Common vision issues: What to know

Though it's the main symptom of contact lens wearers, not all blurry vision is created equal. There are four main types of vision issues that can be corrected with glasses or contact lenses, which you can explore below.

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What is myopia, or nearsightedness?

Myopia, often called nearsightedness, is a chronic progressive disease where the eye grows longer than it should, causing blurry distance vision.


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Causes of nearsightedness

While the terms nearsightedness and myopia are often used interchangeably, we now know that nearsightedness is a symptom of myopia, which is a chronic, progressive disease. Risk factors for developing myopia may include spending less time outdoors and more time doing near work (reading, screen time), and genetics.


What is hyperopia, or farsightedness?

Farsightedness, or hyperopia, is where you can see objects clearly at a distance but find it hard to focus on things close up.


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Causes of farsightedness

When the eye is too short from front to back, or the cornea’s curve is not powerful enough for the eye, light focuses behind the retina instead of on it, making nearby objects blurry.

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What is astigmatism?

Astigmatism is blurred or distorted vision at all distances caused by an imperfection in the eye's curvature.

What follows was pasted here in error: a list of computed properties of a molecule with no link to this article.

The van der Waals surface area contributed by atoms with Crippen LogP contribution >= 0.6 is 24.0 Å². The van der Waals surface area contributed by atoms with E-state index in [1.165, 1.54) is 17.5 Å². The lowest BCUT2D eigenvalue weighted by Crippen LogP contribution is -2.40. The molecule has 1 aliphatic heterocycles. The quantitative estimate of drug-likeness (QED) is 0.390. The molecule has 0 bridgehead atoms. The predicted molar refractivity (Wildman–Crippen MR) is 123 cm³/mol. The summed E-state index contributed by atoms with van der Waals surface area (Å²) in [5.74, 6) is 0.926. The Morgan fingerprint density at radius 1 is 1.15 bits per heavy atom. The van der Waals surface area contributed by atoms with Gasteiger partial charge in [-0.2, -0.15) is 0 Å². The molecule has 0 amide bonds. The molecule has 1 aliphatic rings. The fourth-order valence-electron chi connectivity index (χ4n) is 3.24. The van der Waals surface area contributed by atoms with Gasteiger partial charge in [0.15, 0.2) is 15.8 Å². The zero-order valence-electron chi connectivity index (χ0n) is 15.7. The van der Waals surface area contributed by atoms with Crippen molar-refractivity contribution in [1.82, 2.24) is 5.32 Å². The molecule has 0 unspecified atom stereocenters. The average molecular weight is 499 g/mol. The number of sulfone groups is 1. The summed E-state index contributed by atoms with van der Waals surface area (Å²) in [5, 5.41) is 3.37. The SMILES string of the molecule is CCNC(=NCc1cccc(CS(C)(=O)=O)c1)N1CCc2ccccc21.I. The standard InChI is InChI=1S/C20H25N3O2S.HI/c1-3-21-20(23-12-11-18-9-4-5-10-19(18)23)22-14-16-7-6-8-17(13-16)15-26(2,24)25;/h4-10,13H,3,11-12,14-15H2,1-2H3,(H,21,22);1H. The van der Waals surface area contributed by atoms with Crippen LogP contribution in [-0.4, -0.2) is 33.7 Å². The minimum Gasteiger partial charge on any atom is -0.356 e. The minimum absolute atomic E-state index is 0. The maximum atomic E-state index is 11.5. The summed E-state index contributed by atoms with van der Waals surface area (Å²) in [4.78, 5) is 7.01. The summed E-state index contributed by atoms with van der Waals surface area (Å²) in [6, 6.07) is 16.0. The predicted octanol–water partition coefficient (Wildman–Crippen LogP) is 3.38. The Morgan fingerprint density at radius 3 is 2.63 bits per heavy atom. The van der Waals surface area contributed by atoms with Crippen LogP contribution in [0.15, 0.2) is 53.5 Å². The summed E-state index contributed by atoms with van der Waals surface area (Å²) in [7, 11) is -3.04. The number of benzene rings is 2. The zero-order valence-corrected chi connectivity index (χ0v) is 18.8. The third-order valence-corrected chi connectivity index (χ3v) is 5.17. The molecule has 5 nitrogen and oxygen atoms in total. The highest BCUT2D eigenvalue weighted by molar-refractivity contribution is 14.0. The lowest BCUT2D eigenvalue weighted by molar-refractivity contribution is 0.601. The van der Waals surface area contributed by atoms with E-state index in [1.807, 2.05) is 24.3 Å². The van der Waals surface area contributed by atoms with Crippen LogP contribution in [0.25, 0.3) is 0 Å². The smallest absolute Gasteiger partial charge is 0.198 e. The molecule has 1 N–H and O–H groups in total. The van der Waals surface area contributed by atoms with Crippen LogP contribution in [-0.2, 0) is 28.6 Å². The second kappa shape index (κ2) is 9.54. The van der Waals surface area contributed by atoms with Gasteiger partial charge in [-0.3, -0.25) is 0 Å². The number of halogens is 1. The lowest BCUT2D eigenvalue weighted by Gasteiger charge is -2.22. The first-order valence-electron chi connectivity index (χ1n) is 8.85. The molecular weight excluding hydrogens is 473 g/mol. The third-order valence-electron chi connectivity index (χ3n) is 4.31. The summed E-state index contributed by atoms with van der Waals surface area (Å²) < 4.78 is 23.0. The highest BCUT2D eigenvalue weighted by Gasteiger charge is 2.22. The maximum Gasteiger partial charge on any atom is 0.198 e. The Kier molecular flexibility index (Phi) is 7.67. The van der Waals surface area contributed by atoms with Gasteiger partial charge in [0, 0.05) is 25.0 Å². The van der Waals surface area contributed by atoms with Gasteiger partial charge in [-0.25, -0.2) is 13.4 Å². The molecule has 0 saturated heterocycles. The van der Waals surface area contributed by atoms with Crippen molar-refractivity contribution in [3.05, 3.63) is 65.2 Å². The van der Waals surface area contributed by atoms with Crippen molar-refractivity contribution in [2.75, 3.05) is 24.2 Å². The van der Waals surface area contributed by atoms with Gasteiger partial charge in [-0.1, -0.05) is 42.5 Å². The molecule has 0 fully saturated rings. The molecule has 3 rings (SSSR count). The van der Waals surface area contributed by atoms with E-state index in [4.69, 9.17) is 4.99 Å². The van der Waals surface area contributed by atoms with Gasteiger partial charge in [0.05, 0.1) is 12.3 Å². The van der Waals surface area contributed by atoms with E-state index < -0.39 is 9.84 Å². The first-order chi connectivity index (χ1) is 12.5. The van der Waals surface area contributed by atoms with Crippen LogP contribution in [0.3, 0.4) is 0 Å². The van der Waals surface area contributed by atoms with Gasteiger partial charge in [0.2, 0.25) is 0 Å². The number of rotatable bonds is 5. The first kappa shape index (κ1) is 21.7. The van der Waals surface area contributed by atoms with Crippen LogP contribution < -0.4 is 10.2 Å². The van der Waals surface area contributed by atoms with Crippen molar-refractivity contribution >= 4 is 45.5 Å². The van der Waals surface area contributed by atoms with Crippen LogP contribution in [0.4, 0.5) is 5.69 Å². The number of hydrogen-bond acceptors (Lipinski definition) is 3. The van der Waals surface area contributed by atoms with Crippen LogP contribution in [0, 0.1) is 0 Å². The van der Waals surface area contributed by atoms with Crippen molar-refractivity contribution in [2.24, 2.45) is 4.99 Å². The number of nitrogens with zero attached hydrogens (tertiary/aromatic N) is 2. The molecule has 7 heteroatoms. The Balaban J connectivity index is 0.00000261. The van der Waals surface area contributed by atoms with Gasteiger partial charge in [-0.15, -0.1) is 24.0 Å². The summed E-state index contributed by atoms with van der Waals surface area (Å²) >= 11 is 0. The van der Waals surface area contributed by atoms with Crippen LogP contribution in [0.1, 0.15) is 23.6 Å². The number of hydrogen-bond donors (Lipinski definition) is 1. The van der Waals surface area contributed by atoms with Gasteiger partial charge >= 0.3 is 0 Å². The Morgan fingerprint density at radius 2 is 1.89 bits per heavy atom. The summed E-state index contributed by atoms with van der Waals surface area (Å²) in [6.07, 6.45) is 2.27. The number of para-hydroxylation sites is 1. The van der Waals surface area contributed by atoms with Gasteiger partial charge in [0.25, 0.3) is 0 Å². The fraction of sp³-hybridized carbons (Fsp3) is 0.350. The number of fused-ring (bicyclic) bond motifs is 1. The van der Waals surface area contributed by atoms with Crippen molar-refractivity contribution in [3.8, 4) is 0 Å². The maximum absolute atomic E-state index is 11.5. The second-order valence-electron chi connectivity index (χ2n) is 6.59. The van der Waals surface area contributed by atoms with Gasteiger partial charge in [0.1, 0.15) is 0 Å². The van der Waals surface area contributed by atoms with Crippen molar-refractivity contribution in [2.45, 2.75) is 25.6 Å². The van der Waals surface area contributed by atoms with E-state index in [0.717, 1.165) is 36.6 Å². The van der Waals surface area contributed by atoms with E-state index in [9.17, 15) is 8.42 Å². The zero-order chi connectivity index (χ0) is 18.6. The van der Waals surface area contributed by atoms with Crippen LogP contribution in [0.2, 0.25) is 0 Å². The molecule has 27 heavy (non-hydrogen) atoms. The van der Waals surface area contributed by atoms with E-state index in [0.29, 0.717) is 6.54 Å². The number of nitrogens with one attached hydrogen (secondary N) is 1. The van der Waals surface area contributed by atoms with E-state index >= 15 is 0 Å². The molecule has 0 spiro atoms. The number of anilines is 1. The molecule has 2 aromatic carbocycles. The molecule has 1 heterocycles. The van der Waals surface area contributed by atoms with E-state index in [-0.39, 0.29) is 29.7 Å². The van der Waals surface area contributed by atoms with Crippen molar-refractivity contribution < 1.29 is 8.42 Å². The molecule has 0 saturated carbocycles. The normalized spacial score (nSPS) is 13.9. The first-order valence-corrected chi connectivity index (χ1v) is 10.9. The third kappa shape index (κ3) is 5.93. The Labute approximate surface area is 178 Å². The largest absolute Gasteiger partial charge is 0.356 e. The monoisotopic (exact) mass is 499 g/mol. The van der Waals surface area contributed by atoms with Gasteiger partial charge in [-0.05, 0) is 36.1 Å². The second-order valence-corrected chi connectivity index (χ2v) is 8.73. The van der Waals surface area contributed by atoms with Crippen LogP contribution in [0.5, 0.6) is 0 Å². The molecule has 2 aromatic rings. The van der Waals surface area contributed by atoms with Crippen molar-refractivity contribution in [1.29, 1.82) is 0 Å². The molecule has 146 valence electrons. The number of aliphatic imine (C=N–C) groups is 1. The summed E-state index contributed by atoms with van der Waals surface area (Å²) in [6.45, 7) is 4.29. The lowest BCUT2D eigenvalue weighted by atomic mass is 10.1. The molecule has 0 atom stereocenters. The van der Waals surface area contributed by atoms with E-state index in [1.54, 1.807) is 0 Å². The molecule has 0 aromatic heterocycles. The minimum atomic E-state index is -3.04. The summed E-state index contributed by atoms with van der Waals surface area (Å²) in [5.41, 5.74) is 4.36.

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Causes of astigmatism

Your eye works best when its surface is round like a basketball, but with astigmatism, it's shaped more like a football. This shape makes it more difficult to focus the light coming in to your eye.


What is presbyopia?

Presbyopia is difficulty seeing up close that begins to affect everyone around the age of 40.


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Causes of presbyopia

As you age, the lens inside your eyes lose flexibility making it harder for the eye to focus on objects up close.


Important information for contact lens wearers: ACUVUE Contact Lenses are available by prescription only for vision correction. An eye care professional will determine whether contact lenses are right for you. Although rare, serious eye problems can develop while wearing contact lenses. To help avoid these problems, follow the wear and replacement schedule and the lens care instructions provided by your eye doctor. Do not wear contact lenses if you have an eye infection, or experience eye discomfort, excessive tearing, vision changes, redness or other eye problems. If one of these conditions occurs, remove the lens and contact your eye doctor immediately. For more information on proper wear, care and safety, talk to your eye care professional, call 1-800-843-2020, or download the Patient Instruction Guides.



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